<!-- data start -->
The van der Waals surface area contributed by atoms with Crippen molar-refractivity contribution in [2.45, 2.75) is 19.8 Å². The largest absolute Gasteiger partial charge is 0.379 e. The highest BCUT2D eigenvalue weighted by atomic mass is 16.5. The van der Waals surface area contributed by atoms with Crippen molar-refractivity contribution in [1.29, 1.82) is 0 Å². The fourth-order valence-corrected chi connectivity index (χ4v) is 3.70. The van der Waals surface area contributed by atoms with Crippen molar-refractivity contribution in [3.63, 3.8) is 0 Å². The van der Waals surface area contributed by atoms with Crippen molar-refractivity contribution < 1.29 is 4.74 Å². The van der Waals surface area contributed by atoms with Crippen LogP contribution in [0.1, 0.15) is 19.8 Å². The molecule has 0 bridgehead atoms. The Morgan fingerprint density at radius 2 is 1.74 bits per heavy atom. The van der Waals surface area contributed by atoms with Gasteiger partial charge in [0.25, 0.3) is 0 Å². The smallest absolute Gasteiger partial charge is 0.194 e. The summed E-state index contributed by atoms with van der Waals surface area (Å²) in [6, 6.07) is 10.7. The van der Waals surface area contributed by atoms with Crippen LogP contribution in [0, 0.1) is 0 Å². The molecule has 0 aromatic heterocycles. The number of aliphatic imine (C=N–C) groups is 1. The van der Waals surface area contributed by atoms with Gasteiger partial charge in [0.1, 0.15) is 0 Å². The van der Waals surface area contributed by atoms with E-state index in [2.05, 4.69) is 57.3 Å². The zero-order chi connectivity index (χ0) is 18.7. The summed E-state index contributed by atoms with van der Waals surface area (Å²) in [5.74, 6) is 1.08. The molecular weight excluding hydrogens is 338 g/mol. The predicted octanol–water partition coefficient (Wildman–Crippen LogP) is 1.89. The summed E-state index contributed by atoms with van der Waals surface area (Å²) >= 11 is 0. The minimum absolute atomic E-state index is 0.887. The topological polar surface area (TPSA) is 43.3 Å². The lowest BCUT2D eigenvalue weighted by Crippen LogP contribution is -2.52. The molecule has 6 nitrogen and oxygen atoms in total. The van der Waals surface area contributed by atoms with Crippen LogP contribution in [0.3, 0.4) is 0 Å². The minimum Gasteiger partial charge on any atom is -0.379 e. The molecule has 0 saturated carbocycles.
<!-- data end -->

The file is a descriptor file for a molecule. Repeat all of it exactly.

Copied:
The van der Waals surface area contributed by atoms with Crippen molar-refractivity contribution in [2.45, 2.75) is 19.8 Å². The largest absolute Gasteiger partial charge is 0.379 e. The highest BCUT2D eigenvalue weighted by atomic mass is 16.5. The van der Waals surface area contributed by atoms with Crippen molar-refractivity contribution in [1.29, 1.82) is 0 Å². The fourth-order valence-corrected chi connectivity index (χ4v) is 3.70. The van der Waals surface area contributed by atoms with Crippen molar-refractivity contribution in [3.63, 3.8) is 0 Å². The van der Waals surface area contributed by atoms with Crippen molar-refractivity contribution < 1.29 is 4.74 Å². The van der Waals surface area contributed by atoms with Crippen LogP contribution in [0.1, 0.15) is 19.8 Å². The molecule has 0 bridgehead atoms. The Morgan fingerprint density at radius 2 is 1.74 bits per heavy atom. The van der Waals surface area contributed by atoms with Gasteiger partial charge in [0.25, 0.3) is 0 Å². The smallest absolute Gasteiger partial charge is 0.194 e. The summed E-state index contributed by atoms with van der Waals surface area (Å²) in [6, 6.07) is 10.7. The van der Waals surface area contributed by atoms with Crippen LogP contribution in [0, 0.1) is 0 Å². The molecule has 0 aromatic heterocycles. The number of aliphatic imine (C=N–C) groups is 1. The van der Waals surface area contributed by atoms with Gasteiger partial charge in [0.1, 0.15) is 0 Å². The van der Waals surface area contributed by atoms with E-state index in [2.05, 4.69) is 57.3 Å². The zero-order chi connectivity index (χ0) is 18.7. The summed E-state index contributed by atoms with van der Waals surface area (Å²) in [5.74, 6) is 1.08. The molecular weight excluding hydrogens is 338 g/mol. The predicted octanol–water partition coefficient (Wildman–Crippen LogP) is 1.89. The summed E-state index contributed by atoms with van der Waals surface area (Å²) >= 11 is 0. The minimum absolute atomic E-state index is 0.887. The topological polar surface area (TPSA) is 43.3 Å². The lowest BCUT2D eigenvalue weighted by Crippen LogP contribution is -2.52. The molecule has 6 nitrogen and oxygen atoms in total. The van der Waals surface area contributed by atoms with Crippen LogP contribution in [0.3, 0.4) is 0 Å². The minimum Gasteiger partial charge on any atom is -0.379 e. The molecule has 0 saturated carbocycles.